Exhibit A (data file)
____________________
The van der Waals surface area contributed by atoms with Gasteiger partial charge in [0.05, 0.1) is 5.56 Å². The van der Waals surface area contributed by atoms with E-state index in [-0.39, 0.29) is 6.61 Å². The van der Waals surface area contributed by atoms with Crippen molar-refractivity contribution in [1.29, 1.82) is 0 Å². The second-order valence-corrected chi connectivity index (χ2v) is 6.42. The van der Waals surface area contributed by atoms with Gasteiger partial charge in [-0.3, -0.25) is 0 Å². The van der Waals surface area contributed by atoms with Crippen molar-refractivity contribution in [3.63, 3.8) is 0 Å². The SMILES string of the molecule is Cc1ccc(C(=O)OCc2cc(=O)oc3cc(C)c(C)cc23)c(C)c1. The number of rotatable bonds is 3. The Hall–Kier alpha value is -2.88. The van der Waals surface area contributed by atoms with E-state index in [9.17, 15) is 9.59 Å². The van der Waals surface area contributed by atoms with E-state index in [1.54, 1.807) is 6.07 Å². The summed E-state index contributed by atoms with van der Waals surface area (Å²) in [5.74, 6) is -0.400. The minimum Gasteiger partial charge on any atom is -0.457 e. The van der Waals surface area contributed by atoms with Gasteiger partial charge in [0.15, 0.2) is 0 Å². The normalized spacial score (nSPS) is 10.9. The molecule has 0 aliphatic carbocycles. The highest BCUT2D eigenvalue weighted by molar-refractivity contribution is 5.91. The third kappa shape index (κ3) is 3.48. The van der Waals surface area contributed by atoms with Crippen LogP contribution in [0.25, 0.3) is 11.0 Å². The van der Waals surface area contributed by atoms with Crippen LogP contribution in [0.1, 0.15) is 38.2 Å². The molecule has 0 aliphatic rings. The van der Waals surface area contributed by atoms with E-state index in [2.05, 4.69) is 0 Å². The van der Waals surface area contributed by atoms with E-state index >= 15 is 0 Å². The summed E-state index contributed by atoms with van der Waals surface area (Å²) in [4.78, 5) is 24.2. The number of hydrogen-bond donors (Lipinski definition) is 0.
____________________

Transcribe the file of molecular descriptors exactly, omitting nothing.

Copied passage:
The van der Waals surface area contributed by atoms with Gasteiger partial charge in [0.05, 0.1) is 5.56 Å². The van der Waals surface area contributed by atoms with E-state index in [-0.39, 0.29) is 6.61 Å². The van der Waals surface area contributed by atoms with Crippen molar-refractivity contribution in [1.29, 1.82) is 0 Å². The second-order valence-corrected chi connectivity index (χ2v) is 6.42. The van der Waals surface area contributed by atoms with Gasteiger partial charge in [-0.3, -0.25) is 0 Å². The van der Waals surface area contributed by atoms with Crippen molar-refractivity contribution in [3.63, 3.8) is 0 Å². The SMILES string of the molecule is Cc1ccc(C(=O)OCc2cc(=O)oc3cc(C)c(C)cc23)c(C)c1. The number of rotatable bonds is 3. The Hall–Kier alpha value is -2.88. The van der Waals surface area contributed by atoms with E-state index in [9.17, 15) is 9.59 Å². The van der Waals surface area contributed by atoms with E-state index in [1.54, 1.807) is 6.07 Å². The summed E-state index contributed by atoms with van der Waals surface area (Å²) in [5.74, 6) is -0.400. The minimum Gasteiger partial charge on any atom is -0.457 e. The van der Waals surface area contributed by atoms with Gasteiger partial charge in [0.15, 0.2) is 0 Å². The normalized spacial score (nSPS) is 10.9. The molecule has 0 aliphatic carbocycles. The highest BCUT2D eigenvalue weighted by molar-refractivity contribution is 5.91. The third kappa shape index (κ3) is 3.48. The van der Waals surface area contributed by atoms with Crippen LogP contribution in [0.25, 0.3) is 11.0 Å². The van der Waals surface area contributed by atoms with Crippen LogP contribution in [0.1, 0.15) is 38.2 Å². The molecule has 0 aliphatic rings. The van der Waals surface area contributed by atoms with E-state index in [2.05, 4.69) is 0 Å². The van der Waals surface area contributed by atoms with E-state index >= 15 is 0 Å². The summed E-state index contributed by atoms with van der Waals surface area (Å²) in [4.78, 5) is 24.2. The number of hydrogen-bond donors (Lipinski definition) is 0.